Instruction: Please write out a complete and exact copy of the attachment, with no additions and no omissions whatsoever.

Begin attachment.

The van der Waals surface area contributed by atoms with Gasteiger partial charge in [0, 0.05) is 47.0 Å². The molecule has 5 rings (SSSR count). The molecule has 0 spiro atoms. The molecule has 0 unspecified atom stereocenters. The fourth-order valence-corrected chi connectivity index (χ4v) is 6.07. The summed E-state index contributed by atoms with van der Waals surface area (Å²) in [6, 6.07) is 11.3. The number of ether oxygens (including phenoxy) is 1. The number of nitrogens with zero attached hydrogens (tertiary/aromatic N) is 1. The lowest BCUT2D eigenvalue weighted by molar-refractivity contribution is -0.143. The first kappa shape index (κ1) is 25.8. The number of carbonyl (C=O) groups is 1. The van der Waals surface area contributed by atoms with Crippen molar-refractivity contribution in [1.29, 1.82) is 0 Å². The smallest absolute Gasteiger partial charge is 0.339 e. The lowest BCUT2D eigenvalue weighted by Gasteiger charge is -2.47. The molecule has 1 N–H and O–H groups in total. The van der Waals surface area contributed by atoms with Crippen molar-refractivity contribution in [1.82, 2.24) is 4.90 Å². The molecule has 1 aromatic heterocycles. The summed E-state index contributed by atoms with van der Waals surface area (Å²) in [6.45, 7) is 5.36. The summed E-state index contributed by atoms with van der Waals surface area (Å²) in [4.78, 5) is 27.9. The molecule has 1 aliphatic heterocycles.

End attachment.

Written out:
The van der Waals surface area contributed by atoms with Gasteiger partial charge in [0, 0.05) is 47.0 Å². The molecule has 5 rings (SSSR count). The molecule has 0 spiro atoms. The molecule has 0 unspecified atom stereocenters. The fourth-order valence-corrected chi connectivity index (χ4v) is 6.07. The summed E-state index contributed by atoms with van der Waals surface area (Å²) in [6, 6.07) is 11.3. The number of ether oxygens (including phenoxy) is 1. The number of nitrogens with zero attached hydrogens (tertiary/aromatic N) is 1. The lowest BCUT2D eigenvalue weighted by molar-refractivity contribution is -0.143. The first kappa shape index (κ1) is 25.8. The number of carbonyl (C=O) groups is 1. The van der Waals surface area contributed by atoms with Crippen molar-refractivity contribution in [1.29, 1.82) is 0 Å². The smallest absolute Gasteiger partial charge is 0.339 e. The lowest BCUT2D eigenvalue weighted by Gasteiger charge is -2.47. The molecule has 1 N–H and O–H groups in total. The van der Waals surface area contributed by atoms with Crippen molar-refractivity contribution in [1.82, 2.24) is 4.90 Å². The molecule has 1 aromatic heterocycles. The summed E-state index contributed by atoms with van der Waals surface area (Å²) in [6.45, 7) is 5.36. The summed E-state index contributed by atoms with van der Waals surface area (Å²) in [4.78, 5) is 27.9. The molecule has 1 aliphatic heterocycles.